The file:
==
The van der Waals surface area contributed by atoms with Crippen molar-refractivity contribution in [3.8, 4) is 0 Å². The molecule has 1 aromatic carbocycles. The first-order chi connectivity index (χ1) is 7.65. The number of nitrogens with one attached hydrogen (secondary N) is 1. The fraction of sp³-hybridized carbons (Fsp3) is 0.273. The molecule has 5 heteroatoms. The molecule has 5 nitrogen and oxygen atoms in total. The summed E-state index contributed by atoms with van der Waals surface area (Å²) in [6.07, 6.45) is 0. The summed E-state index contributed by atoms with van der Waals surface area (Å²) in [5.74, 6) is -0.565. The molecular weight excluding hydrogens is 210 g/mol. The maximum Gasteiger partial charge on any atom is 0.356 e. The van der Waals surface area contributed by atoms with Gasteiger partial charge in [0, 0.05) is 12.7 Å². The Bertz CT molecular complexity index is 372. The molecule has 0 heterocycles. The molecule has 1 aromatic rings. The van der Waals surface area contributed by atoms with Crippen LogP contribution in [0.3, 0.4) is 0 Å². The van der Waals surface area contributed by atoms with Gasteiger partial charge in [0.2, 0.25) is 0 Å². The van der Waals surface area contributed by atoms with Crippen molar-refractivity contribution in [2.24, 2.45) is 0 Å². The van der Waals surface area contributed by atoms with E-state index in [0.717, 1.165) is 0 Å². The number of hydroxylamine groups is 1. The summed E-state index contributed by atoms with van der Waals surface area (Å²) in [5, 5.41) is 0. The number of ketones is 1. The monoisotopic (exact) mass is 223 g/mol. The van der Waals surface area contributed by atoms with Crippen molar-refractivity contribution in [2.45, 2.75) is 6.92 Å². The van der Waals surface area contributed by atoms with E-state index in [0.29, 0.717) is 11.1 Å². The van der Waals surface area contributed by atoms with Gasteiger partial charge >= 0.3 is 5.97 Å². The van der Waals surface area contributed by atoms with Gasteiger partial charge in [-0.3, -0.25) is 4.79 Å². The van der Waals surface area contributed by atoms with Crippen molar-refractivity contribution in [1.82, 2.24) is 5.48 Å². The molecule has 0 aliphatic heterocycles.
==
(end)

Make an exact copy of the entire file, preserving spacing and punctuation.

The van der Waals surface area contributed by atoms with Crippen molar-refractivity contribution in [3.8, 4) is 0 Å². The molecule has 1 aromatic carbocycles. The first-order chi connectivity index (χ1) is 7.65. The number of nitrogens with one attached hydrogen (secondary N) is 1. The fraction of sp³-hybridized carbons (Fsp3) is 0.273. The molecule has 5 heteroatoms. The molecule has 5 nitrogen and oxygen atoms in total. The summed E-state index contributed by atoms with van der Waals surface area (Å²) in [6.07, 6.45) is 0. The summed E-state index contributed by atoms with van der Waals surface area (Å²) in [5.74, 6) is -0.565. The molecular weight excluding hydrogens is 210 g/mol. The maximum Gasteiger partial charge on any atom is 0.356 e. The van der Waals surface area contributed by atoms with Gasteiger partial charge in [0, 0.05) is 12.7 Å². The Bertz CT molecular complexity index is 372. The molecule has 0 heterocycles. The molecule has 1 aromatic rings. The van der Waals surface area contributed by atoms with Crippen LogP contribution in [0.3, 0.4) is 0 Å². The van der Waals surface area contributed by atoms with Gasteiger partial charge in [0.2, 0.25) is 0 Å². The van der Waals surface area contributed by atoms with Crippen molar-refractivity contribution in [2.24, 2.45) is 0 Å². The van der Waals surface area contributed by atoms with E-state index in [0.717, 1.165) is 0 Å². The number of hydroxylamine groups is 1. The summed E-state index contributed by atoms with van der Waals surface area (Å²) in [5, 5.41) is 0. The number of ketones is 1. The monoisotopic (exact) mass is 223 g/mol. The van der Waals surface area contributed by atoms with Crippen molar-refractivity contribution in [2.45, 2.75) is 6.92 Å². The van der Waals surface area contributed by atoms with E-state index in [0.29, 0.717) is 11.1 Å². The van der Waals surface area contributed by atoms with Gasteiger partial charge >= 0.3 is 5.97 Å². The van der Waals surface area contributed by atoms with Gasteiger partial charge in [-0.3, -0.25) is 4.79 Å². The van der Waals surface area contributed by atoms with Crippen molar-refractivity contribution in [1.82, 2.24) is 5.48 Å². The molecule has 0 aliphatic heterocycles.